I'm sure you've read the News stories on property taxes, and heard that Detroit collected something like half of property taxes due to it in either 2011 or 2012.  Can you even imagine if they'd have reappraise housing in the city?  It would have been in bankruptcy a decade ago.  I'm not arguing that it doesn't need to be done, but I totally get why they haven't.  

And, again, if you're one of those few middle class families from outside the city looking to move in, white the property taxes are horrible, when you couple it with the price of housing, it almost doesn't matter, and if you're moving into one of the new construction or renovated projects in the city center with all of the tax incentives, this wouldn't effect you, personally, for over a decade.  IF, however, you're one of the old-timers who has kept up their property in a good neighborhood, you are screwed.

Yes, the craziness is beyond description.  Dysfunctional doesn't even accurately cover what has gone on Detroit for years.  I don't even know how you go about fixing it in a way in which you take the almost non-existent tax base and then in the short-run just blow a hole in it.  I've heard Orr and others say that if you get the taxes to reflect actual value that it'll encourage more folks to pay taxes.  I think that's wishful thinking.  But the problem is that people aren't paying their taxes, now, because they don't feel they are getting the services they used to pay for.


[ Parent ]
I'm not proposing any solutions, just trying to analyze. (4.00 / 1)
The time for solutions is WAY past.  At this point, rescuing a few passengers from the sinking ship counts as success.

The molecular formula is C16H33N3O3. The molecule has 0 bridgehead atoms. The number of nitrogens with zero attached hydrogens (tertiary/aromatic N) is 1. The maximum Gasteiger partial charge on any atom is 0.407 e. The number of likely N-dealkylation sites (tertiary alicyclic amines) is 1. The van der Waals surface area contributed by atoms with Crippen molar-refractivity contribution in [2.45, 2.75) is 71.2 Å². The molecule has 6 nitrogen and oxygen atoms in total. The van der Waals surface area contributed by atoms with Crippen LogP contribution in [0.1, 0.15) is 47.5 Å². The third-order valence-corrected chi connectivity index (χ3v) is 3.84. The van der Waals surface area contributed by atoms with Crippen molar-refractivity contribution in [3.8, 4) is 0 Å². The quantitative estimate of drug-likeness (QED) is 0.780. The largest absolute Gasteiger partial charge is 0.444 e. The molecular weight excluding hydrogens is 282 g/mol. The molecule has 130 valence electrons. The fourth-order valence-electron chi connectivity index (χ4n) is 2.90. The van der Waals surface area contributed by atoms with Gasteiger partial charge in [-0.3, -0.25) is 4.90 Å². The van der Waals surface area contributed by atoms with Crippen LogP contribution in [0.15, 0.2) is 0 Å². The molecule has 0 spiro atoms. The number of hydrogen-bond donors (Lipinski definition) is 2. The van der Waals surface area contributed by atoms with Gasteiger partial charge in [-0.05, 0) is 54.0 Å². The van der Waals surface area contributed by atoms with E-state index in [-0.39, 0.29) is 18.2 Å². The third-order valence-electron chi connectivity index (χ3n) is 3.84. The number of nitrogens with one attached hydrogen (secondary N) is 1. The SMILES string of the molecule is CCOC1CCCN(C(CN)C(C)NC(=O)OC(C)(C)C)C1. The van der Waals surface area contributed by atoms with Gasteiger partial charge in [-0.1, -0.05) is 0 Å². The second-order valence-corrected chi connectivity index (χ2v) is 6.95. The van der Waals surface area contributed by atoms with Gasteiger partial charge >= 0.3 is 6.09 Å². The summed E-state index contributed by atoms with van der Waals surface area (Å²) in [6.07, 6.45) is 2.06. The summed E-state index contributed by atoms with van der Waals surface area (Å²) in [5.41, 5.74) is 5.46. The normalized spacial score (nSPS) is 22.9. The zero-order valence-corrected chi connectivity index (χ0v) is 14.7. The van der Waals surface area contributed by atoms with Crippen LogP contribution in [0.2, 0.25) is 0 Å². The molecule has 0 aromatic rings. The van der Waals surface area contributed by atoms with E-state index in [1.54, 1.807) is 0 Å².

One very interesting way to appreciate how totally insane the situation is:  With the recent low-ball appraisal (don't get me wrong - low-balling was probably a good thing) of the DIA art, the total value of the collection (including donated works) is probably something like $3-5 billion.  The total value of owner-occupied property is roughly equal to that amount.  (If this doesn't seem completely insane, re-read it until it does.)

A second interesting viewpoint:  If Detroit were somehow able to seize all the physical possessions of its inhabitants and sell them, they wouldn't be enough to pay the City's debts.  That is, a 100% confiscation of cars, houses, boats, furniture and currency - which is completely impossible under both Michigan and U.S. Constitutions - wouldn't be sufficient.

Finally, it's true Kwame didn't do this all by himself.  But things would have been only half this crazy if the rescue had started in 2005 (by denying Kwame his second term) rather than letting it snowball eight additional years.


[ Parent ]
Point of no return (4.00 / 1)